The views expressed in this report are those of the authors. Their statements are not necessarily endorsed by the affiliated organisations or the Global Challenges Foundation.

In a remarkably short space of time, industrial societies have pushed Earth into a new geological epoch, the Anthropocene, where human action has become the greatest agent of change on the planet. As a result of exponential growth in environmental pressures following the development of modern industrial societies, the stability of the Earth system is at risk. Greenhouse gas levels as high as today may not have been seen for at least three million years. Three years in a row (2014-2016), we have hit an average global temperature increase of 1°C, the highest on Earth since the last Ice Age. The chemistry of the oceans is changing faster than at any point in perhaps 300 million years. And the planet is losing biodiversity at mass extinction rates.

Over the past million years, Earth has been tipping in and out of different stable states, from cold glacial periods to warm inter-glacial periods. Increasingly, we learn that these shifts are regulated not only by changes in the position of Earth in relation to the Sun, but also by feedback loops and tipping points in the Earth system itself. Now, humanity is “playing the role of the Sun” through our emissions of greenhouse gases from fossil fuels. The global risk is that the rise in global temperatures resulting from this human activity, even if it remained at 1-2°C, could trigger additional tipping points in the biosphere, pushing Earth into a mega-warm state beyond 3-4°C warming. 

There is strong scientific evidence today that large systems on Earth, such as the ocean circulation system, permafrost, ice sheets, rainforests and atmospheric circulation can abruptly shift when pushed across tipping points. Moreover, human activities, such as industrial scale farming and fishing, are reducing the resilience of these subsystems, and pushing them toward new states. If one system collapses to a new state, it may trigger positive feedback loops, amplifying the change, and triggering changes in other subsystems, thus causing a “cascading collapse”. Since the stability of the Earth system underpins human civilization and welfare, avoiding this scenario would seem an attractive course of action.

The figure below shows what level of increase in global temperature would risk triggering tipping points in major biophysical systems on Earth, on the basis of the best current science. At temperatures of between 2–3°C above pre-industrial levels, the risk of various subsystems collapsing becomes high. In fact, even within the “Paris range” of 1.5 - 2°C global warming, the world faces the real risk of irreversible and abrupt shifts in several key regulating systems. As far as we know, tropical coral reefs could collapse before 2°C warming. Alpine glaciers and Arctic summer sea ice are at risk at 2°C, as are Greenland and the West Antarctic ice sheets, though with a much wider range of uncertainty.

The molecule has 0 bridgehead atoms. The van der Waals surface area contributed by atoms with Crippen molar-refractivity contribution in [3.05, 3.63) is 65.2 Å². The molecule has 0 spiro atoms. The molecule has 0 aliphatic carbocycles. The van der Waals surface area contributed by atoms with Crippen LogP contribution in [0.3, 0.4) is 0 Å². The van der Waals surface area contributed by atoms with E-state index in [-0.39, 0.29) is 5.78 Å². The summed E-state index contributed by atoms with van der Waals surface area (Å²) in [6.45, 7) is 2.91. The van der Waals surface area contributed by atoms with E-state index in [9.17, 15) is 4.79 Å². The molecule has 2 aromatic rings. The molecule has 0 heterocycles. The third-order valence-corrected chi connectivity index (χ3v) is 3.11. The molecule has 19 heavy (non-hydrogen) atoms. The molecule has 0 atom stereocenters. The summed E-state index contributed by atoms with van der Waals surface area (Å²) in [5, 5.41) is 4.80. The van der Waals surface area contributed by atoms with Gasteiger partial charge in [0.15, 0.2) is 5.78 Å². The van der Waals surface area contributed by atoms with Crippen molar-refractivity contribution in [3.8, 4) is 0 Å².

Melting from underneath the West Antarctic ice sheet, caused by warmer waters, has now reached a point where no natural barrier will prevent further melting. This could lead to the complete collapse of the West Antarctic ice sheet and cause global sea levels to rise six meters or more. It has also been shown that burning the remaining known reserves of fossil fuels would add enough greenhouse gases to the atmosphere to trigger the risk of an entire melt of the Antarctic ice sheet, which alone will raise sea levels by around 58 meters.

The tipping point risk that humanity faces is double. The first aspect is that human-induced global warming could trigger tipping points with major impact on human societies, such as rising sea levels or the collapse of coral reef systems. The second is the risk of crossing tipping points in the Earth system itself with cascading effects on global warming. These include the gradual weakening of carbon sinks, forest dieback and permafrost thawing. See the figure below.